- The European Social Survey provides nationally representative probability samples of all residents aged 15 and over in a number of European countries and covers a wide range of social and political topics. Six rounds of the survey have been carried out to date. Unlike the British Social Attitudes survey, the European Social Survey collects data for the whole of the United Kingdom, including Northern Ireland. However, NI cases are excluded from the analysis presented here and the remaining respondents were asked to evaluate democracy in Britain. The data for this chapter are from Round 6 of the survey conducted in the UK between September 2012 and January 2013. European Social Survey Round 6: European Social Survey Round 6 Data (2012/13). Data file edition 1.2. Design weights were applied in all analyses. Post-stratification weights were not available at the time of analysis but have since been added to the data file (Edition 2.0). Further information about the survey can be found at: www.europeansocialsurvey.org.
- European Values Study (2011): European Values Study 2008: Integrated Dataset (European Values Study 2008). GESIS Data Archive, Cologne. ZA4800 Data file Version 3.0.0, doi:10.4232/1.11004.
- European Social Survey Round 6 data were available for 24 countries. A second data release in May 2014 included data from further countries.
- The full question wording was:
Now some questions about democracy. Later on I will ask you about how democracy is working in Britain. First, however, I want you to think instead about how important you think different things are for democracy in general. There are no right or wrong answers so please just tell me what you think
- The four groupings are informed by theory and have been shown to work well empirically, producing high Cronbach’s alpha scores. Electoral dimension α = 0.80. Liberal dimension α = 0.82. Social dimension α = 0.74. Participatory dimension α = 0.71.
- Bases for Table 1.2 are as follows:
Mean scores are based on the average response given by all those expressing an opinion. There is obviously a question regarding how reasonable it is to expect people to have thought about and formed meaningful opinions about all of the specific aspects of democracy asked about in the European Social Survey questionnaire. However, although around 5 per cent of respondents did answer “don’t know”, the vast majority of respondents were able to give an answer European Social Survey data showed.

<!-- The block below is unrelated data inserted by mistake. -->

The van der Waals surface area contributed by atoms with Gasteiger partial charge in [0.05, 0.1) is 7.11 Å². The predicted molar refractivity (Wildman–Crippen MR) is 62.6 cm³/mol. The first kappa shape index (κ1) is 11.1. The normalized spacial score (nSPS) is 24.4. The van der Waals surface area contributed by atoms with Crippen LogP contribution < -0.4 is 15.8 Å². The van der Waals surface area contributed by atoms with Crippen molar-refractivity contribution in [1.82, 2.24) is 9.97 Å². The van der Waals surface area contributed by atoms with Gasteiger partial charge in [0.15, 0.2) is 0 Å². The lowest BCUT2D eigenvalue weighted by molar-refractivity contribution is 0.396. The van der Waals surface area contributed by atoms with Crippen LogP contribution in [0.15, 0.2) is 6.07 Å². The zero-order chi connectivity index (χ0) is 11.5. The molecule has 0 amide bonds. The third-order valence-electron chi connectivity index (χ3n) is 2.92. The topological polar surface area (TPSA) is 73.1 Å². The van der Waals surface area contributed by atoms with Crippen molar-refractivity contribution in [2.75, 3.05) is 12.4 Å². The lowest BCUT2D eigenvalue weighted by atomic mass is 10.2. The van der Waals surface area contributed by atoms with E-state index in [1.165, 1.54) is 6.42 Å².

Respondents with no educational qualifications are also less likely to hold an opinion about the requirements of democracy – with levels of “don’t knows” ranging from 9 per cent to 15 per cent across items – as are young people under 25 (7 per cent to 14 per cent “don’t knows”).
Whether people would actually participate in a referendum is another matter. Support for direct democracy in principle is not always matched by high turnout in practice. In the 2011 referendum regarding the electoral system used to elect MPs, for example, turnout was just 42 per cent nationally (www.electoralcommission.org.uk/i-am-a/journalist/electoral-commission-media-centre/news-releases-referendums/Complete-set-of-provisional-turn-out-figures-for-referendum-now-published). Turnout in the 2012 elections to elect local police commissioners was even lower.
European Social Survey respondents are asked:
In politics people sometimes talk of “left” and “right”. Using this card, where would you place yourself on this scale, where 0 means the left and 10 means the right?
Responses 0 to 4 on the scale are categorised as being on the political left, 5 is categorised as centrist (group not shown in analysis) and responses 6 to 10 are categorised as being on the political right.
The items were the same as in Table 1.2 with one exception. Respondents were not asked to evaluate whether “… the courts are able to stop the government acting beyond its authority” applies in Britain. This item is not therefore included in any subsequent analysis.
The full question wording was:
Now some questions about the same topics, but this time about how you think democracy is working in Britain today. Again, there are no right or wrong answers, so please just tell me what you think
Bases for Table 1.6 are as follows:
Responses on the importance and evaluation scales were rescaled to be between 0 and 1 rather than 0 and 10. The democratic deficit measure for each item, y, was then calculated as follows: (Importance of y (0 to 1) – Evaluation of whether y applies in Britain (0 to 1)) x Importance (0–1).
Bases for Table 1.7 are as follows:
European Social Survey data collected in 2010/11 as part of a module of questions on Trust in Justice provide further insights on this topic (Jackson et al., 2010). As many as 50 per cent of people in the UK think that a poor person is more likely than a rich person to be found guilty of an identical crime they did not commit while 30 per cent of respondents feel that someone of a different race or ethnic group from the majority would be more likely to be found guilty. (European Social Survey Round 5 Data (2010). Data file edition 3.0.)
The average deficit on the social democracy dimension was -0.35 among those placing themselves on the left of the political spectrum, -0.25 among those in the centre and -0.20 among those on the right.